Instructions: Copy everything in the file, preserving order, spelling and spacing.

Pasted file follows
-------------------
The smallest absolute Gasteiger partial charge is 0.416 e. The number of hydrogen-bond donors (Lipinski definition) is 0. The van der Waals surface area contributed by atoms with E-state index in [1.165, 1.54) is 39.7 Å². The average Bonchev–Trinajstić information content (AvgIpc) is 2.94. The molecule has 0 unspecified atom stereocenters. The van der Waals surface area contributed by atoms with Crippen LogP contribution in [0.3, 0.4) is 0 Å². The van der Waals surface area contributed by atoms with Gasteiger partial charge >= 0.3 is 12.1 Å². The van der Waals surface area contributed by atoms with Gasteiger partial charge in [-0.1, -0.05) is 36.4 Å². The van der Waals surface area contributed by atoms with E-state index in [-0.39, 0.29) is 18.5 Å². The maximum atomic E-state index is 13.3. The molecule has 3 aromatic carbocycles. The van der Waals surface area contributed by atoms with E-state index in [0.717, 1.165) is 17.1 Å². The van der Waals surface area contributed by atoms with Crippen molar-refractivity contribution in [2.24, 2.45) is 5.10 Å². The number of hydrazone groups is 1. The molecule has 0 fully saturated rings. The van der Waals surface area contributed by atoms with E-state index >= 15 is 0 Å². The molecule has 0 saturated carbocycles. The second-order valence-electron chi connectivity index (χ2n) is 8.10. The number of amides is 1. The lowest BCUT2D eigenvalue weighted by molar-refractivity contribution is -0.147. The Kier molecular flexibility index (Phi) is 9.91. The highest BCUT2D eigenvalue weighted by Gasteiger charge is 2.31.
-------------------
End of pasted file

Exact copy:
The smallest absolute Gasteiger partial charge is 0.416 e. The number of hydrogen-bond donors (Lipinski definition) is 0. The van der Waals surface area contributed by atoms with E-state index in [1.165, 1.54) is 39.7 Å². The average Bonchev–Trinajstić information content (AvgIpc) is 2.94. The molecule has 0 unspecified atom stereocenters. The van der Waals surface area contributed by atoms with Crippen LogP contribution in [0.3, 0.4) is 0 Å². The van der Waals surface area contributed by atoms with Gasteiger partial charge >= 0.3 is 12.1 Å². The van der Waals surface area contributed by atoms with Gasteiger partial charge in [-0.1, -0.05) is 36.4 Å². The van der Waals surface area contributed by atoms with E-state index in [-0.39, 0.29) is 18.5 Å². The maximum atomic E-state index is 13.3. The molecule has 3 aromatic carbocycles. The van der Waals surface area contributed by atoms with E-state index in [0.717, 1.165) is 17.1 Å². The van der Waals surface area contributed by atoms with Crippen molar-refractivity contribution in [2.24, 2.45) is 5.10 Å². The number of hydrazone groups is 1. The molecule has 0 fully saturated rings. The van der Waals surface area contributed by atoms with E-state index >= 15 is 0 Å². The molecule has 0 saturated carbocycles. The second-order valence-electron chi connectivity index (χ2n) is 8.10. The number of amides is 1. The lowest BCUT2D eigenvalue weighted by molar-refractivity contribution is -0.147. The Kier molecular flexibility index (Phi) is 9.91. The highest BCUT2D eigenvalue weighted by Gasteiger charge is 2.31.